Itquickly became evident that International Water Ltd. was incapable of fulfillingits contractual obligations. In July 2002, the municipality of Sofia accusedInternational Water of both contract violations and poor performance. Mostconsumers have been forced to pay disproportionately high water bills in advancedue to the mistakenly reported high quantities of consumed water that have notactually been consumed.[2]The media publicized the case of an elderly, retired woman living in a flat whogot a water bill as if she had an Olympic swimming pool. The concessionaireattributed the excessive charges to a new software system.

Thepresent rates (for citizens and companies) of the potable water are very highunder the excuse that the water supply utilities are very old and needmodernisation. The Sofia Watercompany is also accused of ignoring complaints by consumers such as delayedreaction to emergencies (for example, a failure in the central water-supplynetwork and the subsequent flooding of streets, basements, etc.); randomstoppages in water supply to homes and districts; and chaos in servicingconsumers. The transparency promised by the British company vanished. Moreover,the Sofia municipality has indirectly sided with the British investor againstthe interests of the taxpayers by not fulfilling its rights for control as amember of the joint stock company, Sofia Water. Other complaints against the newcompany, such as non-compliance of the new infrastructure, namely the newwater-meters, with the current standards and low water pressure on high floors,are currently under discussion.

Becauseof poor performance, the municipality threatened to cancel the contract with theforeign investor. However, no concrete steps were taken. In the meantime, otherscandals took place, such as the appointment of sub-contractors to maintaininfrastructure. According to legal experts, the procedure for the selection andappointment of the four firms’ sub-contractors also violated the contract.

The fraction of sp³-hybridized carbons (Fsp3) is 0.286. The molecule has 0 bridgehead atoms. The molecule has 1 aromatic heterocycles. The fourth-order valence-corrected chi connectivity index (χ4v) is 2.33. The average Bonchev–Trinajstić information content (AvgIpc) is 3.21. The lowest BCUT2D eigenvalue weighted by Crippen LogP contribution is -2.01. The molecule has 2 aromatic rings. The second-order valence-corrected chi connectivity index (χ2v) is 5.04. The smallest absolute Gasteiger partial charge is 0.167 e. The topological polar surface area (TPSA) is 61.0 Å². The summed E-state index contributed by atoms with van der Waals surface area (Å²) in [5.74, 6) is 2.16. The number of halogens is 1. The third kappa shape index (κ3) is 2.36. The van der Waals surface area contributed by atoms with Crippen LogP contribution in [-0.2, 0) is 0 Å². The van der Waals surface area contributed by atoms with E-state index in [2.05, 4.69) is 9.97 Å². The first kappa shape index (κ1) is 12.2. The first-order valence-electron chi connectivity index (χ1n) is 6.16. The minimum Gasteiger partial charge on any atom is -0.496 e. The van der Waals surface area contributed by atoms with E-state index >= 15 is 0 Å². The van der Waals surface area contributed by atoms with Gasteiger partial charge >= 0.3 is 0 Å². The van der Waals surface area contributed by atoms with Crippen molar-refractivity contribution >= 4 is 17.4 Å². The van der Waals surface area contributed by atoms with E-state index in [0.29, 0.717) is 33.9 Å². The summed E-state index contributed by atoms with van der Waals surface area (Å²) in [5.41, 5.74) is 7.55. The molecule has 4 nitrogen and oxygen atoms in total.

Whois the owner?

InternationalWater Ltd. has sold its shares in the Sofia Water company, but the public doesnot know the new owner’s identity, even though this investor controls thewater supply of 1.3 million consumers. Although the mayor of Sofia claims thathe has been unofficially informed about the sale, the new contract needs to beapproved by the Municipality Council of Sofia and European Bank forReconstruction and Development (EBRD), thelatter being the financing institution of the concession contract. The NationalCommittee on Water Supply announced that International Water Ltd. had not beenregistered in Great Britain. It was registered in the Netherlands to benefitfrom liberal taxation as a foreign company operating in a third country.

Wheredoes the bill end?

Althoughthe provisions of the concession contract stipulated the preservation of theinitial rates for the first three years, the price of water increased twiceduring the second year of the contract. Sofia Water also demanded an additionalincrease of 16-17% in October 2002 because of the urgent need to repair the BeliIzkar dam reservoir—one of the capital’s main sources of potable water. TheSofia City Council did not approve the demand for the new price increase untilthe end of 2002. It argued that the rate of inflation is low and under controlbecause Bulgaria is under the Monetary Board, and that the company hasobligations under the contract to modernise the whole water supplyinfrastructure, including the dam reservoir as a part of the system.

Omonit,the regulatory agency, found out that the initial owners of Sofia Water reportedspending USD 6.2 million, but the company could only present relevant documentsfor just USD 1.9 million. The investor justifies the expenditure with the highcommission it had to pay to the EBRD and consultant fee to Price Waters Coopersconsultants. There is no transparent information for what services the feeincluded.